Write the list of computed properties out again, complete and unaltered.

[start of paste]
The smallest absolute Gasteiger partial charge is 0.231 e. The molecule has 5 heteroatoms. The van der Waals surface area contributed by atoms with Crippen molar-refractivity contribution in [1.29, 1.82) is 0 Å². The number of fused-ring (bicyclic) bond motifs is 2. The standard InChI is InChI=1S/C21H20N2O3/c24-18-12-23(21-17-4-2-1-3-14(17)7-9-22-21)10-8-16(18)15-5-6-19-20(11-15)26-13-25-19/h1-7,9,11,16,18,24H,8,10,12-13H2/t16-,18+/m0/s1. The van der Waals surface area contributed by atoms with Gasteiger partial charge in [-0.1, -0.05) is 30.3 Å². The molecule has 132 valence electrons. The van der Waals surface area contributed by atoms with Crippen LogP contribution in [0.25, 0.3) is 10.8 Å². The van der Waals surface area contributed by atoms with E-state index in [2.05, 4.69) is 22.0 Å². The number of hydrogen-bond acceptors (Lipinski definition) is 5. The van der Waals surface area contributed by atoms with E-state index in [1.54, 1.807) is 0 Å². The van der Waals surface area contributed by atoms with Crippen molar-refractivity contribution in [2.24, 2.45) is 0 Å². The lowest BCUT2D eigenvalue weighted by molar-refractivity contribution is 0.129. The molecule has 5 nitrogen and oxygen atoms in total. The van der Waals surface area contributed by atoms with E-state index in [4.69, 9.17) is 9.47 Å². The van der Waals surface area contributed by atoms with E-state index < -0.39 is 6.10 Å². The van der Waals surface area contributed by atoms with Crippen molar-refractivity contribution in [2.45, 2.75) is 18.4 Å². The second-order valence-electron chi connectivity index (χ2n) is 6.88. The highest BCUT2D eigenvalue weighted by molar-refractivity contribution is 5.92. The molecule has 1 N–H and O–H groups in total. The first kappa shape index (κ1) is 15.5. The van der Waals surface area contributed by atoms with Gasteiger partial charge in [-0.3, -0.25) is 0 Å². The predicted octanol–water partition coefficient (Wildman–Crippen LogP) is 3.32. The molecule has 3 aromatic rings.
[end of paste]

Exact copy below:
The smallest absolute Gasteiger partial charge is 0.231 e. The molecule has 5 heteroatoms. The van der Waals surface area contributed by atoms with Crippen molar-refractivity contribution in [1.29, 1.82) is 0 Å². The number of fused-ring (bicyclic) bond motifs is 2. The standard InChI is InChI=1S/C21H20N2O3/c24-18-12-23(21-17-4-2-1-3-14(17)7-9-22-21)10-8-16(18)15-5-6-19-20(11-15)26-13-25-19/h1-7,9,11,16,18,24H,8,10,12-13H2/t16-,18+/m0/s1. The van der Waals surface area contributed by atoms with Gasteiger partial charge in [-0.1, -0.05) is 30.3 Å². The molecule has 132 valence electrons. The van der Waals surface area contributed by atoms with Crippen LogP contribution in [0.25, 0.3) is 10.8 Å². The van der Waals surface area contributed by atoms with E-state index in [2.05, 4.69) is 22.0 Å². The number of hydrogen-bond acceptors (Lipinski definition) is 5. The van der Waals surface area contributed by atoms with E-state index in [1.54, 1.807) is 0 Å². The van der Waals surface area contributed by atoms with Crippen molar-refractivity contribution in [2.24, 2.45) is 0 Å². The lowest BCUT2D eigenvalue weighted by molar-refractivity contribution is 0.129. The molecule has 5 nitrogen and oxygen atoms in total. The van der Waals surface area contributed by atoms with E-state index in [4.69, 9.17) is 9.47 Å². The van der Waals surface area contributed by atoms with E-state index < -0.39 is 6.10 Å². The van der Waals surface area contributed by atoms with Crippen molar-refractivity contribution in [2.45, 2.75) is 18.4 Å². The second-order valence-electron chi connectivity index (χ2n) is 6.88. The highest BCUT2D eigenvalue weighted by molar-refractivity contribution is 5.92. The molecule has 1 N–H and O–H groups in total. The first kappa shape index (κ1) is 15.5. The van der Waals surface area contributed by atoms with Gasteiger partial charge in [-0.3, -0.25) is 0 Å². The predicted octanol–water partition coefficient (Wildman–Crippen LogP) is 3.32. The molecule has 3 aromatic rings.